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GOP 'David' Knocks Off 'Goliath' Rostenkowski

November 09, 1994|JUDY PASTERNAK and STEPHEN BRAUN | TIMES STAFF WRITERS

CHICAGO — As his machine sputtered out and his foot soldiers stood by helplessly, embattled Democratic Rep. Dan Rostenkowski suffered a veteran ward heeler's ultimate indignity Tuesday, turned out of office by a novice Republican challenger.

Facing a federal trial on misuse of government funds and forced to give up his coveted post as chairman of the House Ways and Means Committee after he was indicted in May, the 18-term congressman had depended, as always, on his vaunted north Chicago political organization to deliver the goods.

But on a rain-swept night in a northwest storefront, Rostenkowski's precinct captains and ward walkers came back empty-handed.

With 99% of the 5th District's vote counted late Tuesday, Michael Patrick Flanagan defeated Rostenkowski 55% to 45%. Four hours after the polls closed, Rostenkowski conceded.

"I'm going to go back to Washington and clean out my desk," Rostenkowski, 66, told a roomful of stunned campaign workers.

He smiled grimly as he entered and tugged at his ear as he spoke. "I've stood for election in primaries and November elections almost 45 times. This is the first time I've had to concede defeat."

Flanagan, a 31-year-old contract lawyer almost unknown in Republican circles, had waged a lonely campaign for months, knocking on doors in Rostenkowski's strongholds and in suburban bedroom communities more friendly to his quixotic campaign.

Rostenkowski's political surrogates--the aldermen and precinct captains who had served him well for decades--boasted that they would carry the ball for him as they had always done. But "our boys and girls," as 36th Ward Alderman William (Billy) Banks called his troops, could not stem the voters' disillusionment.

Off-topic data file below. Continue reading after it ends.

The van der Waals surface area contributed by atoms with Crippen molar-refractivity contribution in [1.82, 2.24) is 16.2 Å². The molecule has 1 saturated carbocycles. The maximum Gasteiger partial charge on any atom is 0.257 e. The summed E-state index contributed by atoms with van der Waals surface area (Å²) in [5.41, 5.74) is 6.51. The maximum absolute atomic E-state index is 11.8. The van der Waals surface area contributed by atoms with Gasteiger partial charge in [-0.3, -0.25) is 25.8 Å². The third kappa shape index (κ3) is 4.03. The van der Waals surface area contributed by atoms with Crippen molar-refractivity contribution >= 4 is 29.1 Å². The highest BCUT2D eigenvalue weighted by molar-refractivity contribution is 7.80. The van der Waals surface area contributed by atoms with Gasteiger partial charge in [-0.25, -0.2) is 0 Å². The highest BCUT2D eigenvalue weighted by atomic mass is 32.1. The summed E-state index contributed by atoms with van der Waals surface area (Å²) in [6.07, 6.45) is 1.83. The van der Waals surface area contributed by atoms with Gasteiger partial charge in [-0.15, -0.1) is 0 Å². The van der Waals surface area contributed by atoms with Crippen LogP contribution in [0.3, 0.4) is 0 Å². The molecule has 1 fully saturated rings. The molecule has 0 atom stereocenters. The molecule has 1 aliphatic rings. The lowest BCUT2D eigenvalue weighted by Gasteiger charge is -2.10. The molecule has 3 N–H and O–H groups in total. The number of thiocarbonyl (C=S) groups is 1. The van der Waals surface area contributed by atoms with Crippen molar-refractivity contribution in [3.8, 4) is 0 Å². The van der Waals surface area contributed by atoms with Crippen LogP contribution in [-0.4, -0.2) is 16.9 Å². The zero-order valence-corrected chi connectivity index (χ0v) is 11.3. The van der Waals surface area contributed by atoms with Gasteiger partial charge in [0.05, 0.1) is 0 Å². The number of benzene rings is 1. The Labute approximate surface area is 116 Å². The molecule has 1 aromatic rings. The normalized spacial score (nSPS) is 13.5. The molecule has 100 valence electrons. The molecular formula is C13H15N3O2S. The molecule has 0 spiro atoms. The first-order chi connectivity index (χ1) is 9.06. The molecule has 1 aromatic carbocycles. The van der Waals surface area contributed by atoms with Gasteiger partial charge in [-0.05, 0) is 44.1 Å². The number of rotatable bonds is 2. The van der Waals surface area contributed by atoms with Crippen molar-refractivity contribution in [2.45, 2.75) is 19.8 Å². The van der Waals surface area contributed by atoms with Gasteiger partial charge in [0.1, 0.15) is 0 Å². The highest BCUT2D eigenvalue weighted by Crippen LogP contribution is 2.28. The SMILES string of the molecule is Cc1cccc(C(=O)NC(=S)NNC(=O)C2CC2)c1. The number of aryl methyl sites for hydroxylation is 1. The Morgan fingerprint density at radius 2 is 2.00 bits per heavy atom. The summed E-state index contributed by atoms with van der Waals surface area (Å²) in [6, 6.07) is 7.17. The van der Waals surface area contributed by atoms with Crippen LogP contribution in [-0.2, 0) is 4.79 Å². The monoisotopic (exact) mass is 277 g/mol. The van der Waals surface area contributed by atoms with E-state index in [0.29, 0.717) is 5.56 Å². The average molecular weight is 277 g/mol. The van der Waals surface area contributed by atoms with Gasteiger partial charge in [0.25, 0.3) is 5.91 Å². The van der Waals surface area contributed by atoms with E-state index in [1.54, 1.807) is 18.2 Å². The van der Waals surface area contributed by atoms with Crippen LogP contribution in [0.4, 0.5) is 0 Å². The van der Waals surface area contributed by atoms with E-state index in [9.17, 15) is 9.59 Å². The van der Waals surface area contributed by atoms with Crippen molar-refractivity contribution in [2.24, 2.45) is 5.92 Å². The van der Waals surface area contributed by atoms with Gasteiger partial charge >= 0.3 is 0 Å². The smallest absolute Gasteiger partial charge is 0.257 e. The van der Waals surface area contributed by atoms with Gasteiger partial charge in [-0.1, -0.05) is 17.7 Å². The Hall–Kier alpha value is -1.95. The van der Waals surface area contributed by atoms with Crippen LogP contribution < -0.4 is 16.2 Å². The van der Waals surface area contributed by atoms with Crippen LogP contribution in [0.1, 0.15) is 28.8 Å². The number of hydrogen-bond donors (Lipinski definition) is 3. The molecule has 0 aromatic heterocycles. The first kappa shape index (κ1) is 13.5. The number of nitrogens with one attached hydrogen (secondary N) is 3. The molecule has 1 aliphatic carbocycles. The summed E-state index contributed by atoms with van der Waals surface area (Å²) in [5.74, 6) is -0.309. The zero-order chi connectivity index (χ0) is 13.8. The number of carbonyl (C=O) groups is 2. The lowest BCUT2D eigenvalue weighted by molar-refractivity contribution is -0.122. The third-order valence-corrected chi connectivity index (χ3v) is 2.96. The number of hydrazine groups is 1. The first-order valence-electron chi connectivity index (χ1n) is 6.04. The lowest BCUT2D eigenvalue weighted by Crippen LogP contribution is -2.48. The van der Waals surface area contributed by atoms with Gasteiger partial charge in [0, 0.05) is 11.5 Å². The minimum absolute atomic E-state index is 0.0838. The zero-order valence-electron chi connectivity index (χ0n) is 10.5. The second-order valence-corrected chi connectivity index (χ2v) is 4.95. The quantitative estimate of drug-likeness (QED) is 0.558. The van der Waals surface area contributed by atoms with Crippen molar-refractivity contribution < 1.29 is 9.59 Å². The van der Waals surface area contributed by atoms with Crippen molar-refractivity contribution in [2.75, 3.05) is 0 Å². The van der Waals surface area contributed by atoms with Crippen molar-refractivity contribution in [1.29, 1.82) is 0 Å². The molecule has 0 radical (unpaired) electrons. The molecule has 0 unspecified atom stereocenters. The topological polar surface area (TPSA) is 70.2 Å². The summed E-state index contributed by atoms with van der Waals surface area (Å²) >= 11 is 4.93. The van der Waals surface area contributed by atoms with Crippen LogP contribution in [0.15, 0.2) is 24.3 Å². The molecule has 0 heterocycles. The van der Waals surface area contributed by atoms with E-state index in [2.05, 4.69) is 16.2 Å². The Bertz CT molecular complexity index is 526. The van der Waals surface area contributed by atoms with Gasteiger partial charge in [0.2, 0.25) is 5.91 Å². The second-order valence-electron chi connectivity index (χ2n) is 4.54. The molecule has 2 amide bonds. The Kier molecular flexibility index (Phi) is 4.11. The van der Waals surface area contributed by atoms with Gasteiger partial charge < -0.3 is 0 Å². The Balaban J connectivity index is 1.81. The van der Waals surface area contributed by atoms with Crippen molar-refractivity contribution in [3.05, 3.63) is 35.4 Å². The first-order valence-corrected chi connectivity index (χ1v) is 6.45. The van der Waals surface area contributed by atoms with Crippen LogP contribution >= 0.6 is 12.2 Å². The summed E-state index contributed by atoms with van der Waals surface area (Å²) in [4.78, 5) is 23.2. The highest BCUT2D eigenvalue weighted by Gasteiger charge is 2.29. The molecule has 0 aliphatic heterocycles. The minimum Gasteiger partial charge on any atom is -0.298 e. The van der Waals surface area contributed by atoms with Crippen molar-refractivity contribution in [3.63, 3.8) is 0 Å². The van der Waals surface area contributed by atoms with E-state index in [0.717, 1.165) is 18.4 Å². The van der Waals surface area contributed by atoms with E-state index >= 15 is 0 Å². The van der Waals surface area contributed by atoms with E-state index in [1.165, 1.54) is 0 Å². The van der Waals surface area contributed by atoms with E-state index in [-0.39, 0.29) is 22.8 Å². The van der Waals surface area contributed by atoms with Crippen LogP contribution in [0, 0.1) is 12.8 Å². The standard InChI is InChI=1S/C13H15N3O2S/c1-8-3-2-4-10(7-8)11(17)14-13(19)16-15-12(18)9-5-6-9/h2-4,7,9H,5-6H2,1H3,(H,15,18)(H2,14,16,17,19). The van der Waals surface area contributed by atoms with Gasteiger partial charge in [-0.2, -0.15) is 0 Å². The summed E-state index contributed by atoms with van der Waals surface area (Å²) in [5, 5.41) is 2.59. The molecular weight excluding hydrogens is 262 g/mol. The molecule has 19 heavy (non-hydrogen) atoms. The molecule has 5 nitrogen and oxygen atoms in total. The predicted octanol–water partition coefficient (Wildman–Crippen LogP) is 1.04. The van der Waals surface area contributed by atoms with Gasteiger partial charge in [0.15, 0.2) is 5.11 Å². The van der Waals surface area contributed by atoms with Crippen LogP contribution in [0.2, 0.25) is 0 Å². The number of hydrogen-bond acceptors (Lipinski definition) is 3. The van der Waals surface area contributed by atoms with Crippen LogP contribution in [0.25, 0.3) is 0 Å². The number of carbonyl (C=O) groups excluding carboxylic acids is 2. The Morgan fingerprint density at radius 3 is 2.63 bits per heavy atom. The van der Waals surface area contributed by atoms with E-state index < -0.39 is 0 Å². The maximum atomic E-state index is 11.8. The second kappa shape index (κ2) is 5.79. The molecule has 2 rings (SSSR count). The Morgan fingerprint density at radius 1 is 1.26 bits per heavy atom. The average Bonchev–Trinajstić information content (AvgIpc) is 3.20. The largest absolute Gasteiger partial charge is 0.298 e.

"For 34 years, he did so much for the city," said Thomas McDarrah, one of the congressman's inner circle. "These voters are stupid."

Flanagan said Tuesday night that voters' concerns over taxes and weariness with pork-barrel politics were the most decisive factors in his victory. He did not mention Rostenkowski's legal troubles. Within weeks of winning the Democratic primary in April, Rostenkowski was indicted on 17 counts of embezzlement, fraud and witness-tampering.

Flanagan's campaign had seemed to generate little enthusiasm until recent weeks, when an internal poll by the Republican National Committee indicated Rostenkowski was in trouble. The RNC infused Flanagan's cash-poor campaign with a $55,000 donation.

Last weekend, Rostenkowski, who had not campaigned and whose headquarters did not even answer its telephone, rushed back to Chicago to announce a last-minute federal grant to stem erosion at the Chicago lakefront.

But it was that very ability to dispense the goods that seemed to prove Rostenkowski's undoing.

"Pork has not served this district well," Flanagan said recently, motioning to a campaign sign that showed a photograph of Rostenkowski over a caption that read: "1994 Term Limits Poster Child."

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